(From Becoming Vegan: Comprehensive Edition, 2014)
Many experts believe that vegan diets (and other types of vegetarian diets) can increase the risk of eating disorders. Some treatment centers consider the reintroduction of meat a necessary part of recovery. These beliefs are based on data released between 1997 and 2009 that reported significantly higher rates of disturbed-eating attitudes and behaviors, restrained eating, and disordered eating among vegetarians compared to nonvegetarians.1-5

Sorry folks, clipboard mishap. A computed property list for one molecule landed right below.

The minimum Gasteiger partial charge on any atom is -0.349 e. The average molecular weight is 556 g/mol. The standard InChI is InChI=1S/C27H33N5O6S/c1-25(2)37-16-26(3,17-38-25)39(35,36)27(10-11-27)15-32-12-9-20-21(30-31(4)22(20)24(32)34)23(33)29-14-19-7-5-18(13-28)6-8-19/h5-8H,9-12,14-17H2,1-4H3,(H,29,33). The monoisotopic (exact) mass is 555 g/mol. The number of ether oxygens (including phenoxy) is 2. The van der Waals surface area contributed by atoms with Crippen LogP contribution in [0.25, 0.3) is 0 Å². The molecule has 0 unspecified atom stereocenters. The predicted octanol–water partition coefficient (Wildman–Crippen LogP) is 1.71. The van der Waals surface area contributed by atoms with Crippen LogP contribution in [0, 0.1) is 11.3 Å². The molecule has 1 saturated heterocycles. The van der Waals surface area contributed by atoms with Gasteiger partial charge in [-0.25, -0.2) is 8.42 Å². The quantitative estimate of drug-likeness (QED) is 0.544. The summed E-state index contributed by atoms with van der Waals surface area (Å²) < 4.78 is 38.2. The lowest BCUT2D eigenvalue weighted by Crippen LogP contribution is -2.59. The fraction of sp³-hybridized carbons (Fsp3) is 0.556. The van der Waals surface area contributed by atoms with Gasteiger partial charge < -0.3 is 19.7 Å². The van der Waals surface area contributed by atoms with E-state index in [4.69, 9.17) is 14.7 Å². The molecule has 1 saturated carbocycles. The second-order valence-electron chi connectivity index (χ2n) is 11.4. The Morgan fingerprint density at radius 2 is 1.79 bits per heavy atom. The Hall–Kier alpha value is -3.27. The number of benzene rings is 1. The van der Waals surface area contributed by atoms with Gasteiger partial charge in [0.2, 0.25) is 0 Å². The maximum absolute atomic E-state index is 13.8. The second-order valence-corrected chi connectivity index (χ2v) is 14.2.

Currently, approximately 50 percent of adolescents and young women with anorexia nervosa eat some form of vegetarian diet; whereas only 6 to 34 percent of their nonanorexic peers in the general population eat a vegetarian diet.6 Although one might logically conclude that vegetarian diets cause eating disorders, evidence indicates that vegetarian diets are typically adopted after onset and simply mask eating disorders. In other words, vegetarian diets are used as a means to facilitate calorie restriction and legitimize the removal of high-fat, high-calorie animal products, and processed or fast foods made with these products.6, 7 One research team quite appropriately labeled this phenomenon “pseudovegetarianism.”8 This isn’t to say that vegetarians can’t develop eating disorders or that individuals with eating disorders won’t decide to become bona fide vegetarians while they’re ill. Both possibilities exist. However, true vegetarians can typically be distinguished by their motivation.